I'm crazy frugal and run my old Inventor Pro copy on an old Dell computer that's not hooked up to the internet. When the computer dies beyond repair..... I'll be on the hunt also.
Apology accepted.

I loaded the free version of Fusion 360 onto my 12-year old Dell workstation but I first had to upgrade it to 64-bit Windows 10. A hardware problem already required me to replace it’s Raid drive and upsize it’s backup drive with fully sold state ones.

I’m amazed at how much faster everything is. I was afraid the whole computer had died and needed replaced. But no, its like a fully state of the art system.

I’m thinking beyond my L3 and want a 3D cad system that will take me there.
 

Meatball 1

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Meatball do you use the CAD to 3d print or design the rockets? How do you determine if they are stable?
For calculating stability of scale projects I used VCP and then Rocksim v6. I have fiddled with OpenRocket, as well, but it's probably not as useful for things like Saturns (short, squat designs--I got wildly different results for the SA-5 Saturn I in OpenRocket vs Rocksim), but we did use it to help the kids with their own custom rockets back in 2013. I used 2D CAD for designing all scale projects 2001 through 2008, including templates, internal component layouts, decals, etc., as well as for actual Scale Data drawings. Of course now I make much more use of 3D for various things, including 3D printed parts from Shapeways.
 

Meatball 1

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I've been using AutoCAD software since 1997. Use it for my work and my hobbies. It's great software. But for the last year or more AutoDesk has been trying to "buy back" my software packages because they are "buy once and use forever", and the full software packages reside on my computers. Their new licensing arrangement takes that away. The monthly/yearly fee structure is a bit of a financial bite (annoyance too) on small businesses (like mine) - and I cannot see a hobbyist being able to justify the expense. I also work in parts of the US and overseas that either have sketchy or no Internet access, so cloud-based systems are pretty much DOA. So if I was to look for a replacement software package I think I would consider Alibre. I have only experimented with it, and I know a couple of individuals that use it. It's a respectable program, been around for years, fully supported, price is reasonable, only buy once, download and done. Simple is good.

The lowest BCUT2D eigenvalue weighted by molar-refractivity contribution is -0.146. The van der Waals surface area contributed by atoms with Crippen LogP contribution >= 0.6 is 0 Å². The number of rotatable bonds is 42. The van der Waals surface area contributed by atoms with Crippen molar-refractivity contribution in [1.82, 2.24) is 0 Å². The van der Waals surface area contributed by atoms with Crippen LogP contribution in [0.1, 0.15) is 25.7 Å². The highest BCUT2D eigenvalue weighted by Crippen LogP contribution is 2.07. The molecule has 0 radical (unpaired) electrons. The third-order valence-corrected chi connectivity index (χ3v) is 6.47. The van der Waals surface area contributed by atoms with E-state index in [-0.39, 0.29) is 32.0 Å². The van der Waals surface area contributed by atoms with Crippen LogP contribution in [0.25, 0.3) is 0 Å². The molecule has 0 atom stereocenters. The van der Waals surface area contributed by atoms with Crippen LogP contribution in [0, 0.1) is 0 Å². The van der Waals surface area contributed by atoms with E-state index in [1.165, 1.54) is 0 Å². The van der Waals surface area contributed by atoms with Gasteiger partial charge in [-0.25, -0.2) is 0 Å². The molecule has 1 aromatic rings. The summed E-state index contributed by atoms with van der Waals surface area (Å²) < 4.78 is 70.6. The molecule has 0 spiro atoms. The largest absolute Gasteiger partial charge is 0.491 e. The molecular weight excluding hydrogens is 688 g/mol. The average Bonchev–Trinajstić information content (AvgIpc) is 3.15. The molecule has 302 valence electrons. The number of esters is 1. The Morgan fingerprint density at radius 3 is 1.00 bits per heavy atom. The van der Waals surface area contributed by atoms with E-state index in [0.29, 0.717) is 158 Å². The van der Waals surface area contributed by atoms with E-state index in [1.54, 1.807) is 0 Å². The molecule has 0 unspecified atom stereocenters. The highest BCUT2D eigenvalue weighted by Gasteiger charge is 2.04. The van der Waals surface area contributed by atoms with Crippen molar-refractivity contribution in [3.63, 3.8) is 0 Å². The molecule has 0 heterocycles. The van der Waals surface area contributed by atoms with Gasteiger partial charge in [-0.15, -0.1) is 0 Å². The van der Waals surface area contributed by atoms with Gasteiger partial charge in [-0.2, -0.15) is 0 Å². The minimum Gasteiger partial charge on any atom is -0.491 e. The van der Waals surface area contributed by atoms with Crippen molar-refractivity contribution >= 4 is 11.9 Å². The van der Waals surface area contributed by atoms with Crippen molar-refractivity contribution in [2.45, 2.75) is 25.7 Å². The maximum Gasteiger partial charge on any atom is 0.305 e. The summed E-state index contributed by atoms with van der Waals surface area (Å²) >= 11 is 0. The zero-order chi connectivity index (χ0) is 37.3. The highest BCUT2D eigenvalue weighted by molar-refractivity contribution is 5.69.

If you enjoy working in AutoCAD, it might be worthwhile looking at DraftSight. They introduced some 3D versions, as well, though I don't know how they compare to AutoCAD since I have not tried them (for the record, I really dislike doing 3D work in AutoCAD and much prefer TurboCAD Pro/Platinum for non-parametric 3D, though 2D AutoCAD is not bad, particularly when using keyboard shortcuts).
 

QFactor

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One conclusion a person may come away with in this thread is that there is no perfect CAD program. And I think most comments have come from experienced CAD software people. The more capable (or powerful) the software is, the more patience you'll need.
 

lakeroadster

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One conclusion a person may come away with in this thread is that there is no perfect CAD program. And I think most comments have come from experienced CAD software people. The more capable (or powerful) the software is, the more patience you'll need.
In my experience, the less powerful the software is, the more patience you need. 2D/3D CAD vs Solid Modeling Parametric Based Programs is a good example of that.

I looked at Alibre today... it looks impressive. But I wasn't willing to jump on the free trial bandwagon due to the 66 MB download size, at least not at this time.
 
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Dan Griffing

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Thanks for the advice, that’s the kind that I was looking for.

I’ll look into Alibre.
FWIW — the full cost of Alibre (expert) is $1451.25. This includes 3D part design and assembly, which is one of the main reasons why I was looking for a 3D CAD to help with rocketry design.

I’m not griping because most of my engineering career was related to software and I know how much work goes into creating and maintaining quality software products. People who earn their living in software can’t be expected to work for free.
 

lakeroadster

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FWIW — the full cost of Alibre (expert) is $1451.25. This includes 3D part design and assembly, which is one of the main reasons why I was looking for a 3D CAD to help with rocketry design.

I’m not griping because most of my engineering career was related to software and I know how much work goes into creating and maintaining quality software products. People who earn their living in software can’t be expected to work for free.
Seems like a lot of money... but in comparison to Inventor or Solidworks, that's a fair price.

There are some videos on YouTube that shows the various features of Alibre.
 
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Meatball 1

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In my experience, the less powerful the software is, the more patience you need. 2D/3D CAD vs Solid Modeling Parametric Based Programs is a good example of that.
The more capable (or powerful) the software is, the more patience you'll need.
Both of these statements are true for different reasons. A "less powerful" program with obvious limits may cost more effort, time, and frustration to achieve certain goals that could otherwise be done efficiently with better software tools. But there can be such a thing as "too powerful" or "too complex," such that advanced programs are difficult and to work with (e.g., steep learning curve, too many superfluous tools, too much redundancy, non-intuitive interface, legacy code limitations, too many hidden default settings or options, too many mouse clicks for simple procedures, etc.).

To sum up, one needs patience for both (1) the limited capabilities of less-advanced software and (2) the difficulty of getting powerful software to do what it's supposed to do.